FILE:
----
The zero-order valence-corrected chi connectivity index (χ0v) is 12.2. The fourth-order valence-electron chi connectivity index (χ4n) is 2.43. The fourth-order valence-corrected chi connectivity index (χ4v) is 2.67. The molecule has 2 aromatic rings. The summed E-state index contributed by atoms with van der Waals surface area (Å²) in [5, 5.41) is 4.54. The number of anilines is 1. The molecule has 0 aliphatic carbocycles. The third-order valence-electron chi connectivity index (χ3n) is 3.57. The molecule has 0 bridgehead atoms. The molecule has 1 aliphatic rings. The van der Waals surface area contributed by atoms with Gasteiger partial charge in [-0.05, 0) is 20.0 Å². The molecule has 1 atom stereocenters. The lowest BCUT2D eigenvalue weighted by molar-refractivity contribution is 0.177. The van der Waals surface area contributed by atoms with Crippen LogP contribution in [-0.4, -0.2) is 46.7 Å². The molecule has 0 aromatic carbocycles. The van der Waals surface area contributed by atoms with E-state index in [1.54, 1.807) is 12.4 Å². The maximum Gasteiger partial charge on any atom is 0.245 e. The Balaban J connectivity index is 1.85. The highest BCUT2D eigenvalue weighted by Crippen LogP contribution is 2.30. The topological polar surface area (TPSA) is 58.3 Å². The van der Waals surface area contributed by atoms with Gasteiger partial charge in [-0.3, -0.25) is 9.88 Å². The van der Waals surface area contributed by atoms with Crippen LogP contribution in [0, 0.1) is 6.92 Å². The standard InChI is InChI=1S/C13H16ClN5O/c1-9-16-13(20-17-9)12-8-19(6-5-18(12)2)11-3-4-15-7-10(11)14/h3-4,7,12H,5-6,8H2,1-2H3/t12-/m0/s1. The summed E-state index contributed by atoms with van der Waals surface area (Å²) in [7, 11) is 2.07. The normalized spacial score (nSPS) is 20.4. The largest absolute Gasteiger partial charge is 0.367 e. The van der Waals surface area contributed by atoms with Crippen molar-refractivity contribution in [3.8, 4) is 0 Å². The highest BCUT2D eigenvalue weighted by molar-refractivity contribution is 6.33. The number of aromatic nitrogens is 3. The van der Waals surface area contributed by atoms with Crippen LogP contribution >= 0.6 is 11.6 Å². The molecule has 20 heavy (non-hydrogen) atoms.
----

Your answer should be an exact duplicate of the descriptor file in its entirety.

The zero-order valence-corrected chi connectivity index (χ0v) is 12.2. The fourth-order valence-electron chi connectivity index (χ4n) is 2.43. The fourth-order valence-corrected chi connectivity index (χ4v) is 2.67. The molecule has 2 aromatic rings. The summed E-state index contributed by atoms with van der Waals surface area (Å²) in [5, 5.41) is 4.54. The number of anilines is 1. The molecule has 0 aliphatic carbocycles. The third-order valence-electron chi connectivity index (χ3n) is 3.57. The molecule has 0 bridgehead atoms. The molecule has 1 aliphatic rings. The van der Waals surface area contributed by atoms with Gasteiger partial charge in [-0.05, 0) is 20.0 Å². The molecule has 1 atom stereocenters. The lowest BCUT2D eigenvalue weighted by molar-refractivity contribution is 0.177. The van der Waals surface area contributed by atoms with Crippen LogP contribution in [-0.4, -0.2) is 46.7 Å². The molecule has 0 aromatic carbocycles. The van der Waals surface area contributed by atoms with E-state index in [1.54, 1.807) is 12.4 Å². The maximum Gasteiger partial charge on any atom is 0.245 e. The Balaban J connectivity index is 1.85. The highest BCUT2D eigenvalue weighted by Crippen LogP contribution is 2.30. The topological polar surface area (TPSA) is 58.3 Å². The van der Waals surface area contributed by atoms with Gasteiger partial charge in [-0.3, -0.25) is 9.88 Å². The van der Waals surface area contributed by atoms with Crippen LogP contribution in [0, 0.1) is 6.92 Å². The standard InChI is InChI=1S/C13H16ClN5O/c1-9-16-13(20-17-9)12-8-19(6-5-18(12)2)11-3-4-15-7-10(11)14/h3-4,7,12H,5-6,8H2,1-2H3/t12-/m0/s1. The summed E-state index contributed by atoms with van der Waals surface area (Å²) in [7, 11) is 2.07. The normalized spacial score (nSPS) is 20.4. The largest absolute Gasteiger partial charge is 0.367 e. The van der Waals surface area contributed by atoms with Crippen molar-refractivity contribution in [3.8, 4) is 0 Å². The highest BCUT2D eigenvalue weighted by molar-refractivity contribution is 6.33. The number of aromatic nitrogens is 3. The van der Waals surface area contributed by atoms with Crippen LogP contribution >= 0.6 is 11.6 Å². The molecule has 20 heavy (non-hydrogen) atoms.